2509       in  buffer,  whose  length is given by buffersize, while for         zero  extracts  the  substring that matched the entire pattern, whereas
2510       pcre_get_substring() a new block of memory is  obtained  via         higher values  extract  the  captured  substrings.  For  pcre_copy_sub-
2511       pcre_malloc,  and its address is returned via stringptr. The         string(),  the  string  is  placed  in buffer, whose length is given by
2512       yield of the function is  the  length  of  the  string,  not         buffersize, while for pcre_get_substring() a new  block  of  memory  is
2513       including the terminating zero, or one of         obtained  via  pcre_malloc,  and its address is returned via stringptr.
2514           The yield of the function is the length of the  string,  not  including
2515         PCRE_ERROR_NOMEMORY       (-6)         the terminating zero, or one of these error codes:
2516    
2517       The buffer was too small for pcre_copy_substring(),  or  the           PCRE_ERROR_NOMEMORY       (-6)
2518       attempt to get memory failed for pcre_get_substring().  
2519           The  buffer  was too small for pcre_copy_substring(), or the attempt to
2520         PCRE_ERROR_NOSUBSTRING    (-7)         get memory failed for pcre_get_substring().
2521    
2522       There is no substring whose number is stringnumber.           PCRE_ERROR_NOSUBSTRING    (-7)
2523    
2524       The pcre_get_substring_list() function extracts  all  avail-         There is no substring whose number is stringnumber.
2525       able  substrings  and builds a list of pointers to them. All  
2526       this is done in a single block of memory which  is  obtained         The pcre_get_substring_list()  function  extracts  all  available  sub-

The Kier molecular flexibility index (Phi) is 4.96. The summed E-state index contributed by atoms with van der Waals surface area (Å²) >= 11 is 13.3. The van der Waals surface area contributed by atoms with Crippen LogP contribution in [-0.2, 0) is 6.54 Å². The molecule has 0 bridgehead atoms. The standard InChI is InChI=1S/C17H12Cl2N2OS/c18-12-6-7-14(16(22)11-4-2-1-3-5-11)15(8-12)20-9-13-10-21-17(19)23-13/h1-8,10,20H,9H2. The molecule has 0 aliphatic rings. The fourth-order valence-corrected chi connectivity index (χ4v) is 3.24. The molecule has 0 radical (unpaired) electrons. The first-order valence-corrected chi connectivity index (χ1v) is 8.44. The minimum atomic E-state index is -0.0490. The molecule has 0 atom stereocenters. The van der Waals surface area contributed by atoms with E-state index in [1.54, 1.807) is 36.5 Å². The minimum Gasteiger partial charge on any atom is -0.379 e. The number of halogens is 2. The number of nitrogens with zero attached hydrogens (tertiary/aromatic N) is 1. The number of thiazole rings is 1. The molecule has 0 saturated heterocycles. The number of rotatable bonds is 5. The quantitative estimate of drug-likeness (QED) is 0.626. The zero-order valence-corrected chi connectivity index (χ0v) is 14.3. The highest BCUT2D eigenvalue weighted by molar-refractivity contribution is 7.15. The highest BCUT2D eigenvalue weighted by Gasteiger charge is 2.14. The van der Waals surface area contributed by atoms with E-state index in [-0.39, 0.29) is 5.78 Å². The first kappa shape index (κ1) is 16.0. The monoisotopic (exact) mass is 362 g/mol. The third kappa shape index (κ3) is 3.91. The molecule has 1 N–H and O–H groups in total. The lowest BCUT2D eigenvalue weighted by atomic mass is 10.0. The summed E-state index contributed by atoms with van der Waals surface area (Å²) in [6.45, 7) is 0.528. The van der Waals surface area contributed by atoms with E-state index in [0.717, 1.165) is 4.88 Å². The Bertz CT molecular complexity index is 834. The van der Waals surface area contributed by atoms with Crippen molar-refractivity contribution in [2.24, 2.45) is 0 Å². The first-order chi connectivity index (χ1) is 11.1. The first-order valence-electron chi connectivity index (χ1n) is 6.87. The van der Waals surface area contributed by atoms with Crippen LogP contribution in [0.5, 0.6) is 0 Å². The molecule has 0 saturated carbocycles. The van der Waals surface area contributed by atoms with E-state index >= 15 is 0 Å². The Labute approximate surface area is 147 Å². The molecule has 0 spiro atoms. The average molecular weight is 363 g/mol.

2527       via pcre_malloc. The address of the memory block is returned         strings  and  builds  a list of pointers to them. All this is done in a
2528       via listptr, which is also the start of the list  of  string         single block of memory that is obtained via pcre_malloc. The address of
2529       pointers.  The  end of the list is marked by a NULL pointer.         the  memory  block  is returned via listptr, which is also the start of
2530       The yield of the function is zero if all went well, or         the list of string pointers. The end of the list is marked  by  a  NULL
2531           pointer.  The  yield  of  the function is zero if all went well, or the
2532         PCRE_ERROR_NOMEMORY       (-6)         error code
2533    
2534       if the attempt to get the memory block failed.           PCRE_ERROR_NOMEMORY       (-6)
2535    
2536       When any of these functions encounter a  substring  that  is         if the attempt to get the memory block failed.
2537       unset, which can happen when capturing subpattern number n+1  
2538       matches some part of the subject, but subpattern n  has  not         When any of these functions encounter a substring that is unset,  which
2539       been  used  at all, they return an empty string. This can be         can  happen  when  capturing subpattern number n+1 matches some part of
2540       distinguished  from  a  genuine  zero-length  substring   by         the subject, but subpattern n has not been used at all, they return  an